A bill that would legalize recreational marijuana in the state of New Hampshire has cleared the first bar towards becoming a reality.

The New Hampshire House Criminal Justice and Public Safety Committee passed a recommendation that the full legislature should allow a pending bill that would legalize marijuana to become the law. The current proposal would legalize cannabis for anyone 21-years-old or older, and would institute a retail tax on the drug. 

Members of the subcommittee believe New Hampshire needs to legalize marijuana in the near future or risk being left behind. Two of their neighbors, Maine and Massachusetts, passed recreational legalization in 2016 and plan to implement the laws in 2018, and many believe their other neighbor, Vermont, will do so in the near future. One Republican and two Democrats approved the recommendation, while one person from each party voted against it.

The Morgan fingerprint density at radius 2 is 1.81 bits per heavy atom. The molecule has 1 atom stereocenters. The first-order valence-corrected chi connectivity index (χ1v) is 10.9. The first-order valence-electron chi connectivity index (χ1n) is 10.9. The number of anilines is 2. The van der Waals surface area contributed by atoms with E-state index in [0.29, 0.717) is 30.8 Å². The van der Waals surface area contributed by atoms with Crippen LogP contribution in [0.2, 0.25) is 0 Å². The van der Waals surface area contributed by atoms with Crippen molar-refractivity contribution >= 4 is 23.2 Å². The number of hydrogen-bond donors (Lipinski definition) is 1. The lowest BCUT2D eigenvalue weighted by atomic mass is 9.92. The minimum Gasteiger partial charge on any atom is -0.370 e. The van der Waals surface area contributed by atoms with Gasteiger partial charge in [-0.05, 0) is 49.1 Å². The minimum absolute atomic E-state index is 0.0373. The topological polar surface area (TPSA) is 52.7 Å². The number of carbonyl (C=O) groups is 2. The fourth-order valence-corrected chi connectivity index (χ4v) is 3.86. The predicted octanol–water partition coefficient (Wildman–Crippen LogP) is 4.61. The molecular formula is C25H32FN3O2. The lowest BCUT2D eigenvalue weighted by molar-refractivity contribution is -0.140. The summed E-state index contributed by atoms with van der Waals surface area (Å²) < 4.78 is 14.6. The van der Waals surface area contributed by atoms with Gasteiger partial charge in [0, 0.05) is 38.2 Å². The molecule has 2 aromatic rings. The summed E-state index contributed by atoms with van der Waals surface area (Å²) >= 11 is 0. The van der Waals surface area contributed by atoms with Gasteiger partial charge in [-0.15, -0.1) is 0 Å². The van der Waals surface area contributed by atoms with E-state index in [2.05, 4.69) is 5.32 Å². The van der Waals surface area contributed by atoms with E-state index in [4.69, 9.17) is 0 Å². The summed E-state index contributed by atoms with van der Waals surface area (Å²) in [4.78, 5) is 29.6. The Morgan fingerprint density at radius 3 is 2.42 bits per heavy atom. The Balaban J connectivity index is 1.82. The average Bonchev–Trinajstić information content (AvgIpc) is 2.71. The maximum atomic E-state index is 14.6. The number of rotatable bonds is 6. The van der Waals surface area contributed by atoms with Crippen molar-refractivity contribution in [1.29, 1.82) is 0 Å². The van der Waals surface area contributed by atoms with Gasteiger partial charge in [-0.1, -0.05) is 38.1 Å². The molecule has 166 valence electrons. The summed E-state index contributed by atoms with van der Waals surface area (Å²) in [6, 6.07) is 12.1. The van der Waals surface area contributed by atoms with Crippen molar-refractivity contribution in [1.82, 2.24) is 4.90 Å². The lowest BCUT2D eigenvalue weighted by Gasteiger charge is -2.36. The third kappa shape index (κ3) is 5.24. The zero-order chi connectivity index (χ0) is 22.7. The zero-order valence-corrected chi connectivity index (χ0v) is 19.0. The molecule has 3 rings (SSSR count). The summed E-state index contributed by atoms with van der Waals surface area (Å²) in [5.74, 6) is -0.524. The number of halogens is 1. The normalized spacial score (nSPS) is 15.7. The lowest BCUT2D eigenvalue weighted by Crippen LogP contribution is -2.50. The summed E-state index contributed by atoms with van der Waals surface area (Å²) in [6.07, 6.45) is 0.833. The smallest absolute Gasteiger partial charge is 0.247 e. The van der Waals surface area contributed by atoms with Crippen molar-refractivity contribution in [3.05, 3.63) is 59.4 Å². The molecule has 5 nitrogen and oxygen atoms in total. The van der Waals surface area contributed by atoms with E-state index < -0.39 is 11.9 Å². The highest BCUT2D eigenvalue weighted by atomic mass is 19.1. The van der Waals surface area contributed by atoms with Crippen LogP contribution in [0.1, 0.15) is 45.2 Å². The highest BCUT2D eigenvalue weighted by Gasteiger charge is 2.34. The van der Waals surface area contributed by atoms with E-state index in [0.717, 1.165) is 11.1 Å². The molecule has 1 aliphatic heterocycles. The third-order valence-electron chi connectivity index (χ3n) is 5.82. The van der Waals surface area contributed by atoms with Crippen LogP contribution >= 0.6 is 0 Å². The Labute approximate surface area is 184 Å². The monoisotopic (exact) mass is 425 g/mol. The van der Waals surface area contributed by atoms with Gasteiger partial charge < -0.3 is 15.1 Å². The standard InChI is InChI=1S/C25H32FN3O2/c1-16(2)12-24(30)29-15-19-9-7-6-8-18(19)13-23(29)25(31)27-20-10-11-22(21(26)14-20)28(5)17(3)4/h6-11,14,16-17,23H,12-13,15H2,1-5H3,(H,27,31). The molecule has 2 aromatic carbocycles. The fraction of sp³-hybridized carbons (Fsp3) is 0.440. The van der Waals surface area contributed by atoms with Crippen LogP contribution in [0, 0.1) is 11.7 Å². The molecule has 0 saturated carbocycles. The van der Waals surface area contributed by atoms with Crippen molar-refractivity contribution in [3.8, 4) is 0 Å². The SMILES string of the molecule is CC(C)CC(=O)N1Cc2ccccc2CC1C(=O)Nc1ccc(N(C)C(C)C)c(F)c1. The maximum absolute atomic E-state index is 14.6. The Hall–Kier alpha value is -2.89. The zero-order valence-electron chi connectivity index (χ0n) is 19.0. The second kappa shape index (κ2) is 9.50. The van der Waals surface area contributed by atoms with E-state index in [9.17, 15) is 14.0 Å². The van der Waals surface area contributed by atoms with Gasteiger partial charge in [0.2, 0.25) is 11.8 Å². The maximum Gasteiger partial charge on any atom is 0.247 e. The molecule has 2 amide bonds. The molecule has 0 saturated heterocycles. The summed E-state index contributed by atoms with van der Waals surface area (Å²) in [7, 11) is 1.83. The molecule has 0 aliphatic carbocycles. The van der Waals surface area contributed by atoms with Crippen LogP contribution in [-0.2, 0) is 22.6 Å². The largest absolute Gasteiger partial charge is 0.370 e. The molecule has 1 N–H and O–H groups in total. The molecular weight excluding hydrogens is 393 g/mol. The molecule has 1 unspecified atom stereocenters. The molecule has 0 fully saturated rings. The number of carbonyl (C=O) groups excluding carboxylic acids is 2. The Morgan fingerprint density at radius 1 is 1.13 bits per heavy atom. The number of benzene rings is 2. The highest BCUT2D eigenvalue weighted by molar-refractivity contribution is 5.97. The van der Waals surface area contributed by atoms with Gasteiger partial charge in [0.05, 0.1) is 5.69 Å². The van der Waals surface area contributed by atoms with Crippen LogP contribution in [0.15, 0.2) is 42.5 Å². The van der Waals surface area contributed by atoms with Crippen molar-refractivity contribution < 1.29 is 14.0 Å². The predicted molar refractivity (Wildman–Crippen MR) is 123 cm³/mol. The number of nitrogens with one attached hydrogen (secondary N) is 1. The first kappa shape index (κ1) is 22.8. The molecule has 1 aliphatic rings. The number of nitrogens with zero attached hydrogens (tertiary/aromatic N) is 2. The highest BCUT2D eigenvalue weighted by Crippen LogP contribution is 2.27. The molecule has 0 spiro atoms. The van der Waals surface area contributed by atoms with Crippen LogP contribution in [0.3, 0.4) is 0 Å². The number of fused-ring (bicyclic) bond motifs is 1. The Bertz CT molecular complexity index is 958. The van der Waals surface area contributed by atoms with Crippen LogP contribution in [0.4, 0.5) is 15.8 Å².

This doesn't mean New Hampshire will legalize marijuana in the near future, or possibly at all. A larger committee will now consider the proposed law and determine sometime in November on whether or not to let the full House vote on the bill. 

An issue possibly preventing the bill from passing is a commission was established earlier this year to study the possible benefits of legalizing marijuana in New Hampshire. The commission's report will not be completed until November 2018. It's possible that many of the state's lawmakers will wait until the full findings from that study are released before making up their minds on legalization.

But at this rate, it seems likely that New Hampshire will legalize marijuana sometime in the next few years. 

And if they don't, it's just a short drive to Maine and Massachusetts to purchase 100 percent legal cannabis.

(h/t Union Leader)